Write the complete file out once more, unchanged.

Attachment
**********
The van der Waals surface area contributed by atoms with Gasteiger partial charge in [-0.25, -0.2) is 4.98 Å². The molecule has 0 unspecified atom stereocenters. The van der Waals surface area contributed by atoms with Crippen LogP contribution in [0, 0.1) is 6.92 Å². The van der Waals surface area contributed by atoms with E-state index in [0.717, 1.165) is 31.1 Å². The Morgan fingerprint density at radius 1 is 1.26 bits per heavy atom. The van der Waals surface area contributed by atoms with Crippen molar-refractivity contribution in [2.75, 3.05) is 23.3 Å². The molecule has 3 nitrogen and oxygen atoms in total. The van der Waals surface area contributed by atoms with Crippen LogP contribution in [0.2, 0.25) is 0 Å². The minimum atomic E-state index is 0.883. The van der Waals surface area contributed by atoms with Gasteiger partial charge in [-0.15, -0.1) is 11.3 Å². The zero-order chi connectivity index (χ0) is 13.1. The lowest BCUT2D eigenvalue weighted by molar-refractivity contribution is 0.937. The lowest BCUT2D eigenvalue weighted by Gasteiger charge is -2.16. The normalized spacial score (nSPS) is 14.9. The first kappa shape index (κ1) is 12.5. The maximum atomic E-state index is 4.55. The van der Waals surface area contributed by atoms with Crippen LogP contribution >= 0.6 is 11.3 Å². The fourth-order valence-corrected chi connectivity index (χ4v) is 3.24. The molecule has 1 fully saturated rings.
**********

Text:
The van der Waals surface area contributed by atoms with Gasteiger partial charge in [-0.25, -0.2) is 4.98 Å². The molecule has 0 unspecified atom stereocenters. The van der Waals surface area contributed by atoms with Crippen LogP contribution in [0, 0.1) is 6.92 Å². The van der Waals surface area contributed by atoms with E-state index in [0.717, 1.165) is 31.1 Å². The Morgan fingerprint density at radius 1 is 1.26 bits per heavy atom. The van der Waals surface area contributed by atoms with Crippen molar-refractivity contribution in [2.75, 3.05) is 23.3 Å². The molecule has 3 nitrogen and oxygen atoms in total. The van der Waals surface area contributed by atoms with Crippen LogP contribution in [0.2, 0.25) is 0 Å². The minimum atomic E-state index is 0.883. The van der Waals surface area contributed by atoms with Gasteiger partial charge in [-0.15, -0.1) is 11.3 Å². The zero-order chi connectivity index (χ0) is 13.1. The lowest BCUT2D eigenvalue weighted by molar-refractivity contribution is 0.937. The lowest BCUT2D eigenvalue weighted by Gasteiger charge is -2.16. The normalized spacial score (nSPS) is 14.9. The first kappa shape index (κ1) is 12.5. The maximum atomic E-state index is 4.55. The van der Waals surface area contributed by atoms with Crippen LogP contribution >= 0.6 is 11.3 Å². The fourth-order valence-corrected chi connectivity index (χ4v) is 3.24. The molecule has 1 fully saturated rings.